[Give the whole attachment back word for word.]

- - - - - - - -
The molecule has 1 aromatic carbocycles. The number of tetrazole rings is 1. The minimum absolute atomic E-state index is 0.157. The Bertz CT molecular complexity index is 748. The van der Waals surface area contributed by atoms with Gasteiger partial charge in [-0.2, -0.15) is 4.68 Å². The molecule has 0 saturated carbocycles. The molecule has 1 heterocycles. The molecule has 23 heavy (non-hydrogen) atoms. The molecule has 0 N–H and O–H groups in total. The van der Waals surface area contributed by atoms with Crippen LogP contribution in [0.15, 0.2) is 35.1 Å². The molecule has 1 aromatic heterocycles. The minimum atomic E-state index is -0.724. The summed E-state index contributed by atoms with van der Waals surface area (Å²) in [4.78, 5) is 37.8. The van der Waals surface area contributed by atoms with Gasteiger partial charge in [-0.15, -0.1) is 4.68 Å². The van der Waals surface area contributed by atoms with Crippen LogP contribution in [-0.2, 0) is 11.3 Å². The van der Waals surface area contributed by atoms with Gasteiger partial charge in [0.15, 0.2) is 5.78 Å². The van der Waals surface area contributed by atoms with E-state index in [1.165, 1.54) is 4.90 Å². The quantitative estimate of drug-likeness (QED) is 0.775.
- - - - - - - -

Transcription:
The molecule has 1 aromatic carbocycles. The number of tetrazole rings is 1. The minimum absolute atomic E-state index is 0.157. The Bertz CT molecular complexity index is 748. The van der Waals surface area contributed by atoms with Gasteiger partial charge in [-0.2, -0.15) is 4.68 Å². The molecule has 0 saturated carbocycles. The molecule has 1 heterocycles. The molecule has 23 heavy (non-hydrogen) atoms. The molecule has 0 N–H and O–H groups in total. The van der Waals surface area contributed by atoms with Crippen LogP contribution in [0.15, 0.2) is 35.1 Å². The molecule has 1 aromatic heterocycles. The minimum atomic E-state index is -0.724. The summed E-state index contributed by atoms with van der Waals surface area (Å²) in [4.78, 5) is 37.8. The van der Waals surface area contributed by atoms with Gasteiger partial charge in [-0.15, -0.1) is 4.68 Å². The van der Waals surface area contributed by atoms with Crippen LogP contribution in [-0.2, 0) is 11.3 Å². The van der Waals surface area contributed by atoms with Gasteiger partial charge in [0.15, 0.2) is 5.78 Å². The van der Waals surface area contributed by atoms with E-state index in [1.165, 1.54) is 4.90 Å². The quantitative estimate of drug-likeness (QED) is 0.775.